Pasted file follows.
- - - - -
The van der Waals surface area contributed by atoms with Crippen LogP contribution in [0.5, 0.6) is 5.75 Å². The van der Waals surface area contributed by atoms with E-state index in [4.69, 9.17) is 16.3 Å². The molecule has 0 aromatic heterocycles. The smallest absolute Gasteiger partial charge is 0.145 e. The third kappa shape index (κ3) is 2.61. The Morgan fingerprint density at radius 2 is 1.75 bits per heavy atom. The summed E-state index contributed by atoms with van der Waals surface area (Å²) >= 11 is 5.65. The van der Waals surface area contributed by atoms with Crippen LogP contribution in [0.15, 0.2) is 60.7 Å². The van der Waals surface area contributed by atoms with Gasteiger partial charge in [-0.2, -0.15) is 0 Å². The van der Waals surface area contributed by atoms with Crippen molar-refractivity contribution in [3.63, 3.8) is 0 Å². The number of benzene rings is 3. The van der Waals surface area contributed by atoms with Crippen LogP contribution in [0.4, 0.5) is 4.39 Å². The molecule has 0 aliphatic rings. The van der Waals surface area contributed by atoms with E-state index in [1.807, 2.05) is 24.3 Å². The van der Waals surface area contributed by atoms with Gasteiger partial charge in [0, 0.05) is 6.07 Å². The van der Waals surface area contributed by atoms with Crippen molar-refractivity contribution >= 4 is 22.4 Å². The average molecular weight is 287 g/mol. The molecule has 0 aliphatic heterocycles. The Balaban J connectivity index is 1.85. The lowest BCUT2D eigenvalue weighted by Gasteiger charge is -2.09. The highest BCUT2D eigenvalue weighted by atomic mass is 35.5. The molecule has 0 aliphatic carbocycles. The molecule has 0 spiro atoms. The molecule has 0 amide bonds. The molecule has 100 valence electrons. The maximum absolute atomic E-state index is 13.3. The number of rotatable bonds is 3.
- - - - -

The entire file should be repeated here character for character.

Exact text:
The van der Waals surface area contributed by atoms with Crippen LogP contribution in [0.5, 0.6) is 5.75 Å². The van der Waals surface area contributed by atoms with E-state index in [4.69, 9.17) is 16.3 Å². The molecule has 0 aromatic heterocycles. The smallest absolute Gasteiger partial charge is 0.145 e. The third kappa shape index (κ3) is 2.61. The Morgan fingerprint density at radius 2 is 1.75 bits per heavy atom. The summed E-state index contributed by atoms with van der Waals surface area (Å²) >= 11 is 5.65. The van der Waals surface area contributed by atoms with Crippen LogP contribution in [0.15, 0.2) is 60.7 Å². The van der Waals surface area contributed by atoms with Gasteiger partial charge in [-0.2, -0.15) is 0 Å². The van der Waals surface area contributed by atoms with Crippen molar-refractivity contribution in [3.63, 3.8) is 0 Å². The number of benzene rings is 3. The van der Waals surface area contributed by atoms with Crippen LogP contribution in [0.4, 0.5) is 4.39 Å². The molecule has 0 aliphatic rings. The van der Waals surface area contributed by atoms with E-state index in [1.807, 2.05) is 24.3 Å². The van der Waals surface area contributed by atoms with Gasteiger partial charge in [0, 0.05) is 6.07 Å². The van der Waals surface area contributed by atoms with Crippen molar-refractivity contribution >= 4 is 22.4 Å². The average molecular weight is 287 g/mol. The molecule has 0 aliphatic heterocycles. The Balaban J connectivity index is 1.85. The lowest BCUT2D eigenvalue weighted by Gasteiger charge is -2.09. The highest BCUT2D eigenvalue weighted by atomic mass is 35.5. The molecule has 0 aliphatic carbocycles. The molecule has 0 spiro atoms. The molecule has 0 amide bonds. The molecule has 100 valence electrons. The maximum absolute atomic E-state index is 13.3. The number of rotatable bonds is 3.